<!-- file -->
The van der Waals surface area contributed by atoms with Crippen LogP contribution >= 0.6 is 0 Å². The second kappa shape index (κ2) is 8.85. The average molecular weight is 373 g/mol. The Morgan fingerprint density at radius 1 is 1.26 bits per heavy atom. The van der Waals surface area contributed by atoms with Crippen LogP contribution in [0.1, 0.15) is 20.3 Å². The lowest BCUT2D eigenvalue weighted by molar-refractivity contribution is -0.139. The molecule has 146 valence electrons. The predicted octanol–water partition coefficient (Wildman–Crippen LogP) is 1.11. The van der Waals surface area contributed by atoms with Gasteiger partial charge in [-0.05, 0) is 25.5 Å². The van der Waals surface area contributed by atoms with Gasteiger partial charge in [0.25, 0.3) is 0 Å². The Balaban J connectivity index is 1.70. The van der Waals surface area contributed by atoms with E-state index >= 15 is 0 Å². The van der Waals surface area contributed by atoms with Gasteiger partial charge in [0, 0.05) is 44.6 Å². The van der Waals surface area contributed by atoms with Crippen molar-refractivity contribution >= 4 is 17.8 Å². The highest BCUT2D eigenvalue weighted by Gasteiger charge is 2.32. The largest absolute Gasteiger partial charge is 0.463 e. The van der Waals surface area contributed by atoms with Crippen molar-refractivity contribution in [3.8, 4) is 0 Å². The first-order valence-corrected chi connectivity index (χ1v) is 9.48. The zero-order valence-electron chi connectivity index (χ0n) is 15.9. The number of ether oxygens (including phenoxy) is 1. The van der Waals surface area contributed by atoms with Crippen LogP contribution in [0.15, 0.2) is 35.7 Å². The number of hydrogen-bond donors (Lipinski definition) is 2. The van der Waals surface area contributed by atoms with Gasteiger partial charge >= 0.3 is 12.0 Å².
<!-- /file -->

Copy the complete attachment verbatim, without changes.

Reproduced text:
The van der Waals surface area contributed by atoms with Crippen LogP contribution >= 0.6 is 0 Å². The second kappa shape index (κ2) is 8.85. The average molecular weight is 373 g/mol. The Morgan fingerprint density at radius 1 is 1.26 bits per heavy atom. The van der Waals surface area contributed by atoms with Crippen LogP contribution in [0.1, 0.15) is 20.3 Å². The lowest BCUT2D eigenvalue weighted by molar-refractivity contribution is -0.139. The molecule has 146 valence electrons. The predicted octanol–water partition coefficient (Wildman–Crippen LogP) is 1.11. The van der Waals surface area contributed by atoms with Gasteiger partial charge in [-0.05, 0) is 25.5 Å². The van der Waals surface area contributed by atoms with Gasteiger partial charge in [0.25, 0.3) is 0 Å². The Balaban J connectivity index is 1.70. The van der Waals surface area contributed by atoms with E-state index >= 15 is 0 Å². The van der Waals surface area contributed by atoms with Gasteiger partial charge in [0, 0.05) is 44.6 Å². The van der Waals surface area contributed by atoms with Crippen molar-refractivity contribution >= 4 is 17.8 Å². The highest BCUT2D eigenvalue weighted by Gasteiger charge is 2.32. The largest absolute Gasteiger partial charge is 0.463 e. The van der Waals surface area contributed by atoms with Crippen molar-refractivity contribution in [3.8, 4) is 0 Å². The first-order valence-corrected chi connectivity index (χ1v) is 9.48. The zero-order valence-electron chi connectivity index (χ0n) is 15.9. The number of ether oxygens (including phenoxy) is 1. The van der Waals surface area contributed by atoms with Crippen LogP contribution in [0.15, 0.2) is 35.7 Å². The number of hydrogen-bond donors (Lipinski definition) is 2. The van der Waals surface area contributed by atoms with Gasteiger partial charge >= 0.3 is 12.0 Å².